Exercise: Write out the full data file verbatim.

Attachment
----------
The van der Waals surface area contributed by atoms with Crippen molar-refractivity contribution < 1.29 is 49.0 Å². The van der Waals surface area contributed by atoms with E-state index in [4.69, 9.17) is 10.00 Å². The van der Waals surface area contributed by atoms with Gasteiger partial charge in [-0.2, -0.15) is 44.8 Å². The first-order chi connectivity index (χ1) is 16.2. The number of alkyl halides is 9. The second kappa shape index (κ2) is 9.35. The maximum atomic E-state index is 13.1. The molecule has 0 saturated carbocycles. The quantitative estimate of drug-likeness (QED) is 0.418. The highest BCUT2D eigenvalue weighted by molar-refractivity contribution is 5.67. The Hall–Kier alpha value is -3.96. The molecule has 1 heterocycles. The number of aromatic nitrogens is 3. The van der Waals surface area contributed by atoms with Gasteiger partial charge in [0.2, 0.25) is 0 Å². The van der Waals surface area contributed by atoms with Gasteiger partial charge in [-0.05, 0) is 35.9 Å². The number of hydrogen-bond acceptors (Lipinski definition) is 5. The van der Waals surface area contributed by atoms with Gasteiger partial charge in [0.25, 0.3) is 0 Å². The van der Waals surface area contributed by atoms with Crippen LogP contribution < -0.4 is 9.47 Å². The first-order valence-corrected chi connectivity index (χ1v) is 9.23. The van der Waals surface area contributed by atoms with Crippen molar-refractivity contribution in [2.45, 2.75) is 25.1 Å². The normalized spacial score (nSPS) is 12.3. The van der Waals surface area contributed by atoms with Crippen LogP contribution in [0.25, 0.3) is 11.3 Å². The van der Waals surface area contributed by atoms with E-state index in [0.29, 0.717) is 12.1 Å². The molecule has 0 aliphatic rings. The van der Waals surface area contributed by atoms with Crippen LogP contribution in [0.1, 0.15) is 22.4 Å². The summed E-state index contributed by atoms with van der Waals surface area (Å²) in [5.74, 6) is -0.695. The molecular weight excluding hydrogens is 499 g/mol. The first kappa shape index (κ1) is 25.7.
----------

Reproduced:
The van der Waals surface area contributed by atoms with Crippen molar-refractivity contribution < 1.29 is 49.0 Å². The van der Waals surface area contributed by atoms with E-state index in [4.69, 9.17) is 10.00 Å². The van der Waals surface area contributed by atoms with Gasteiger partial charge in [-0.2, -0.15) is 44.8 Å². The first-order chi connectivity index (χ1) is 16.2. The number of alkyl halides is 9. The second kappa shape index (κ2) is 9.35. The maximum atomic E-state index is 13.1. The molecule has 0 saturated carbocycles. The quantitative estimate of drug-likeness (QED) is 0.418. The highest BCUT2D eigenvalue weighted by molar-refractivity contribution is 5.67. The Hall–Kier alpha value is -3.96. The molecule has 1 heterocycles. The number of aromatic nitrogens is 3. The van der Waals surface area contributed by atoms with Gasteiger partial charge in [0.2, 0.25) is 0 Å². The van der Waals surface area contributed by atoms with Gasteiger partial charge in [-0.05, 0) is 35.9 Å². The number of hydrogen-bond acceptors (Lipinski definition) is 5. The van der Waals surface area contributed by atoms with Gasteiger partial charge in [0.25, 0.3) is 0 Å². The van der Waals surface area contributed by atoms with Crippen LogP contribution < -0.4 is 9.47 Å². The first-order valence-corrected chi connectivity index (χ1v) is 9.23. The van der Waals surface area contributed by atoms with Crippen molar-refractivity contribution in [2.45, 2.75) is 25.1 Å². The normalized spacial score (nSPS) is 12.3. The van der Waals surface area contributed by atoms with Crippen LogP contribution in [0.25, 0.3) is 11.3 Å². The van der Waals surface area contributed by atoms with E-state index in [0.29, 0.717) is 12.1 Å². The molecule has 0 aliphatic rings. The van der Waals surface area contributed by atoms with Crippen LogP contribution in [0.1, 0.15) is 22.4 Å². The summed E-state index contributed by atoms with van der Waals surface area (Å²) in [5.74, 6) is -0.695. The molecular weight excluding hydrogens is 499 g/mol. The first kappa shape index (κ1) is 25.7.